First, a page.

What is ‘surf art’?

What is ‘surf art’? A tough question, even for ‘surf artists‘ themselves! We put this question to the artists featured on this site to get their view on it, and below are some of their responses (in no particular order):

Surfploytation by Damian Fulton
Surfploytation by Damian Fulton

Either you get it or you don’t.

Damian Fulton

Ron Croci

Surf art is the contemporary evolution in the long history of marine painting and sculpture. For hundreds of years, marine painting has primarily been crashing waves, vessels, fishing, and beach scenes. However wonderful, never before has the perfect point wave been portrayed, or the act of riding one. Our era begins in the early 20th century. However, surfing art is more, because it has a quality that is unusual in painting, and that is the positive nature of the genre. Some surf art is equal to great seascape painting, and some, is simply fun, but all have the effect of creating in the viewer, a sense of happiness.

Roxy Jam Biarritz poster (2007) featuring surf art by Ron Croci
Roxy Jam Biarritz poster artwork by Ron Croci

Howard Kirk

I would say that surf art comes from an intense passion for surfing revealed through a physical medium for others to share a glimpse of the joy that surfing is.

Peter Pierce

Surf art to me, is any work inspired by the actual act of riding quality waves. Likewise, the true ‘surf artist’ understands the rareness/value of quality waves via living life passionately devoted to the pursuit of such waves… I’ve seen plenty of paintings of lighthouses, boats, etc. with onshore/blown out conditions. Excellent pieces at that, but not what I would think of as surf art.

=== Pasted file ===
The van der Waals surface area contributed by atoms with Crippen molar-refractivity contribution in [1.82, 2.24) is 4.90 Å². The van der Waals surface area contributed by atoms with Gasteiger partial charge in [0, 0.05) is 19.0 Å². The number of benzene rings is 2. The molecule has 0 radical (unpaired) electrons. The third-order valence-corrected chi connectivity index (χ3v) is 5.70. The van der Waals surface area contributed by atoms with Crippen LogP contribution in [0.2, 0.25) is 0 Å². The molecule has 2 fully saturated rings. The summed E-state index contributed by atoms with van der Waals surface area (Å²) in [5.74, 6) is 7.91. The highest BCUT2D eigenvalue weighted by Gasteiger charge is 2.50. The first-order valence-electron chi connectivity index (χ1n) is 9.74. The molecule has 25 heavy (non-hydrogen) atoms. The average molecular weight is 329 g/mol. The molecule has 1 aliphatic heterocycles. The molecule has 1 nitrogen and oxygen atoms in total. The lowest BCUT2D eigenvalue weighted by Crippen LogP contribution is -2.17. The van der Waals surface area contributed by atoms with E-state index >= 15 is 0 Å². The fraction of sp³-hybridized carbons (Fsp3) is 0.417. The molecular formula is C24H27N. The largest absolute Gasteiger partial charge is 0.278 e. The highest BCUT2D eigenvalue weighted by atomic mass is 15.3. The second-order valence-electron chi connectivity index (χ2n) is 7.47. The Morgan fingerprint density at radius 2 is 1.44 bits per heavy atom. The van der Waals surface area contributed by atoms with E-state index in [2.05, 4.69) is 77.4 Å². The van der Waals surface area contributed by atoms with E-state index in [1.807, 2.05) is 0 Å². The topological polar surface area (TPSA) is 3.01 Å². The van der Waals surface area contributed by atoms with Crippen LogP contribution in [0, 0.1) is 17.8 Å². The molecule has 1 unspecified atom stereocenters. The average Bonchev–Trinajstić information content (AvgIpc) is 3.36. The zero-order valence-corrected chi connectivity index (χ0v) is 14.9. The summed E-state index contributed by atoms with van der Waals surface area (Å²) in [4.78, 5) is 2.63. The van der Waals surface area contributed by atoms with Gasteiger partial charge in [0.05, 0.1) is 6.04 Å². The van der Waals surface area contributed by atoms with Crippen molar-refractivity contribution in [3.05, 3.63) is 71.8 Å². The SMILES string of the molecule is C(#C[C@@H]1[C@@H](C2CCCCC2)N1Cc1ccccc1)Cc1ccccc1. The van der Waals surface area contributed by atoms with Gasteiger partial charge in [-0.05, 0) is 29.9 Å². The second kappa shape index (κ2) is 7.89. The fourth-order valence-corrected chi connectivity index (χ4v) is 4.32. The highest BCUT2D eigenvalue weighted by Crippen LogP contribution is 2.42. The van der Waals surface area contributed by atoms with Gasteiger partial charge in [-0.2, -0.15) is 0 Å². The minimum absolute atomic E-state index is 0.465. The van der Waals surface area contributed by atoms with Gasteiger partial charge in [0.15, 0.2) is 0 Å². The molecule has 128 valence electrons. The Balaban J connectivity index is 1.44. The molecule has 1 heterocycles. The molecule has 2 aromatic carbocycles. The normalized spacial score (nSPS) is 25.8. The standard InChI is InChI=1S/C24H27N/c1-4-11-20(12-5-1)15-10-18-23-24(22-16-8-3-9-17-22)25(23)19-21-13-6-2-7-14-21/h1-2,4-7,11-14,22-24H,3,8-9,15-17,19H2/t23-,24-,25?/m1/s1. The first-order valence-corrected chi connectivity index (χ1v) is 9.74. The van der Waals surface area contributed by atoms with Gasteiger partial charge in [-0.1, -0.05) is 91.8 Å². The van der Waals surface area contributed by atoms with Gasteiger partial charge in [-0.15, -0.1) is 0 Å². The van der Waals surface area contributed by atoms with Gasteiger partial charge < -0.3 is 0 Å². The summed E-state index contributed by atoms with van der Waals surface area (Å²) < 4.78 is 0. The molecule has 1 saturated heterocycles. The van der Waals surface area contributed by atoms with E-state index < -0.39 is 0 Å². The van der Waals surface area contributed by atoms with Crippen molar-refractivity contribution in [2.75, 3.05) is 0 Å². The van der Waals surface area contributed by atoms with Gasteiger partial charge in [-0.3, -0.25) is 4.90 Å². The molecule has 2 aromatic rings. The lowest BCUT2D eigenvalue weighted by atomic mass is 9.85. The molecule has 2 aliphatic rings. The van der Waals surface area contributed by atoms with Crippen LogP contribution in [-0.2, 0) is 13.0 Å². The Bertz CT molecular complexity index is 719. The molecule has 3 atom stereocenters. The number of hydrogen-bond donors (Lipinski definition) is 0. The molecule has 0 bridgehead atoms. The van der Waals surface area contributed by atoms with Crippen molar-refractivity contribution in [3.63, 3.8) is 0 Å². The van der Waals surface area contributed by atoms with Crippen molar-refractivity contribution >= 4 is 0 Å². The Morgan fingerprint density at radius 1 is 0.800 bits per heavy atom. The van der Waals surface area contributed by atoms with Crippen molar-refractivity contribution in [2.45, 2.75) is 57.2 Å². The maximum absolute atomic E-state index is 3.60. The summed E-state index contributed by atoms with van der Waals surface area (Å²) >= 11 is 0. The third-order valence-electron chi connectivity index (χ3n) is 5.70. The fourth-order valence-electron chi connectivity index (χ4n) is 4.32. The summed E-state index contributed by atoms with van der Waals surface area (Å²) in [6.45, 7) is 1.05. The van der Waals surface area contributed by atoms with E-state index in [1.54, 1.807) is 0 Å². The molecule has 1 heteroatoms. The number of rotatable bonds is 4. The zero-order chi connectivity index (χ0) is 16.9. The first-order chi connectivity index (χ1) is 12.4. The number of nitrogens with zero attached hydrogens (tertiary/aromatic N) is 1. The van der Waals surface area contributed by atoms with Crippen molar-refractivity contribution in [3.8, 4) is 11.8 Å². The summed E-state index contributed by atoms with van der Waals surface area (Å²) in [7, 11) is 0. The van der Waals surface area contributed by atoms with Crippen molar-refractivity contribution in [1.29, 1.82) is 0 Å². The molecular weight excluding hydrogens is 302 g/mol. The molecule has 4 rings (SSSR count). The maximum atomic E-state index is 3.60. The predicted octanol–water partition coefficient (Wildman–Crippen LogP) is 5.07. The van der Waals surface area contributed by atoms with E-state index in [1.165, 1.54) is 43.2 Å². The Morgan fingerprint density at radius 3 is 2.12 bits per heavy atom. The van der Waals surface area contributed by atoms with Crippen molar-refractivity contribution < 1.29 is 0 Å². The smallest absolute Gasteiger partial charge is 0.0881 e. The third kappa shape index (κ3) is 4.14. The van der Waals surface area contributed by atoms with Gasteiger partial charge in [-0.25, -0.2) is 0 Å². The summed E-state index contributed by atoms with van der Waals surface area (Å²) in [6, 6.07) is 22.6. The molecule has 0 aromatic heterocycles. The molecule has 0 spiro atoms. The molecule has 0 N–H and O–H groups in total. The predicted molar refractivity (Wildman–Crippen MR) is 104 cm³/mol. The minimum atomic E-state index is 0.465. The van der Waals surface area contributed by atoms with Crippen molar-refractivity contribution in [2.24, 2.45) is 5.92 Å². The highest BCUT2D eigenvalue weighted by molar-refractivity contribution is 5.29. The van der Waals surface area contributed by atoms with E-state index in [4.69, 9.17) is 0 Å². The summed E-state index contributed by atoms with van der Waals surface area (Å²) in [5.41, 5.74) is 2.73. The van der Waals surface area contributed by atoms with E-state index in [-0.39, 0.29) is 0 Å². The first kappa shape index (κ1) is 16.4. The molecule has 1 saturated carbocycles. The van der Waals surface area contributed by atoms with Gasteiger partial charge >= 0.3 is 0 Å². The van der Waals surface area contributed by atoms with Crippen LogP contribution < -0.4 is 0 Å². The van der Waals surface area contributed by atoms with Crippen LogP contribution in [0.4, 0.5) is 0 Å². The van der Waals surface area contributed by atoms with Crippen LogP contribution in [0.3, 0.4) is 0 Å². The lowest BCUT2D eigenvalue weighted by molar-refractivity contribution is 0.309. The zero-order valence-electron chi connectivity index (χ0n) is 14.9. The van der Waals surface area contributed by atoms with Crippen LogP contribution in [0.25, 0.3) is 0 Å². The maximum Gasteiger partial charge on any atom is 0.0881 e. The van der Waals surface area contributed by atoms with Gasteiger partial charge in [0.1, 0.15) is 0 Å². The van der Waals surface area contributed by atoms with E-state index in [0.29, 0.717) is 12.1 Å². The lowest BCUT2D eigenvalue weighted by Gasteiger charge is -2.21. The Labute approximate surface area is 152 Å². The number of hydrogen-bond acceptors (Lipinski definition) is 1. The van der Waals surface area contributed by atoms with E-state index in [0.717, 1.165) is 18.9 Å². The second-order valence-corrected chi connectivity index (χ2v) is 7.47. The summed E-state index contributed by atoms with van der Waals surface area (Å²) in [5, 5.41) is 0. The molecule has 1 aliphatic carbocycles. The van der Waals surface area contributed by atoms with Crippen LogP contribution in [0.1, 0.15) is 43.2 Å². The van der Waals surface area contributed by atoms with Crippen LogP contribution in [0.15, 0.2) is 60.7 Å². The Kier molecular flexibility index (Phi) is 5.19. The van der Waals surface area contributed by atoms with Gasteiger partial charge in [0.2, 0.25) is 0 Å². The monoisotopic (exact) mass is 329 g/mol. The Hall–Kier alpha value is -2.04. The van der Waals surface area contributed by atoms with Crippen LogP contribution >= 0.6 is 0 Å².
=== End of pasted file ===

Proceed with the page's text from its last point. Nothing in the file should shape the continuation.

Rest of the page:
Maria Brophy

Surf art is any creative expression from an authentic surfer which depicts the surfing lifestyle and anything related to it. Surf Art includes paintings, sculpture, and even t-shirt designs and product packaging. The surf industry wouldn’t exist without surf art and it’s an expression of the unique feeling of surfing. My ongoing drive is to continue the movement to elevate surf artists to the respect level of designers and musicians, where they are revered for their contributions to surfing, the surf community, and the industry.

Sunrise by Drew Brophy
Sunrise by Drew Brophy

Robb Havassy

It’s a conversation that comes up a lot. The straight answer is not so straight… Surf art is an art or artistic expression that reflects surfing or the surf culture either directly or literally on down to art that expresses those ideas and themes indirectly or abstractly… How’s that? Hah! What it truly means is that surf art is in the eye of the beholder at any one specific time or place, and not necessarily overtly apparent to everyone anytime… confused yet? I guess it means that surf art is only truly definable when we can lock it into aesthetic boundaries and rules for all. It’s like what it is to be a surfer… it means different things to different people.

Jesse Miller